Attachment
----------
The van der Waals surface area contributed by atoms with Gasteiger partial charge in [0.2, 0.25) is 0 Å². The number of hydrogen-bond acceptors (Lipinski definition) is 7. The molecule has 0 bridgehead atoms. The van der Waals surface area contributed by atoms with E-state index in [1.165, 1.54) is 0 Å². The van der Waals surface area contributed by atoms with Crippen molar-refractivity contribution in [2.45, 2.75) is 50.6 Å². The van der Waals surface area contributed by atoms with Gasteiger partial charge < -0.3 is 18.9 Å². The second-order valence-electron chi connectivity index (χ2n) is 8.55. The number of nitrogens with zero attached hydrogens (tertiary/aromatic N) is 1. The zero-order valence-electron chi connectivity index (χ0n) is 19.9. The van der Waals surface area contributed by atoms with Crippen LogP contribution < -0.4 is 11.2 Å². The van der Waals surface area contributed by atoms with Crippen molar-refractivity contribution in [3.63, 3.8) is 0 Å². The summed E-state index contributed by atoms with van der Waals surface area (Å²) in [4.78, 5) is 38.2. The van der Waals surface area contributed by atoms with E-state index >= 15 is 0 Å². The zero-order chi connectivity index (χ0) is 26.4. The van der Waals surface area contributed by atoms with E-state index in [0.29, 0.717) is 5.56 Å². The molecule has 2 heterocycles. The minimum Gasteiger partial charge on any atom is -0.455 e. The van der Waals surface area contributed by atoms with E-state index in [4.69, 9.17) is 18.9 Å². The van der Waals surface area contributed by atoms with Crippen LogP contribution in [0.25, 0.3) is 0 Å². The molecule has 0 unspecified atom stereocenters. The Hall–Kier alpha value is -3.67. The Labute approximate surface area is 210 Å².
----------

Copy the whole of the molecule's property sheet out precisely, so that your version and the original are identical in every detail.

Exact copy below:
The van der Waals surface area contributed by atoms with Gasteiger partial charge in [0.2, 0.25) is 0 Å². The number of hydrogen-bond acceptors (Lipinski definition) is 7. The molecule has 0 bridgehead atoms. The van der Waals surface area contributed by atoms with E-state index in [1.165, 1.54) is 0 Å². The van der Waals surface area contributed by atoms with Crippen molar-refractivity contribution in [2.45, 2.75) is 50.6 Å². The van der Waals surface area contributed by atoms with Gasteiger partial charge < -0.3 is 18.9 Å². The second-order valence-electron chi connectivity index (χ2n) is 8.55. The number of nitrogens with zero attached hydrogens (tertiary/aromatic N) is 1. The zero-order valence-electron chi connectivity index (χ0n) is 19.9. The van der Waals surface area contributed by atoms with Crippen LogP contribution < -0.4 is 11.2 Å². The van der Waals surface area contributed by atoms with Crippen molar-refractivity contribution in [3.63, 3.8) is 0 Å². The summed E-state index contributed by atoms with van der Waals surface area (Å²) in [4.78, 5) is 38.2. The van der Waals surface area contributed by atoms with E-state index >= 15 is 0 Å². The zero-order chi connectivity index (χ0) is 26.4. The van der Waals surface area contributed by atoms with E-state index in [0.29, 0.717) is 5.56 Å². The molecule has 2 heterocycles. The minimum Gasteiger partial charge on any atom is -0.455 e. The van der Waals surface area contributed by atoms with E-state index in [4.69, 9.17) is 18.9 Å². The van der Waals surface area contributed by atoms with Crippen LogP contribution in [0.25, 0.3) is 0 Å². The molecule has 0 unspecified atom stereocenters. The Hall–Kier alpha value is -3.67. The Labute approximate surface area is 210 Å².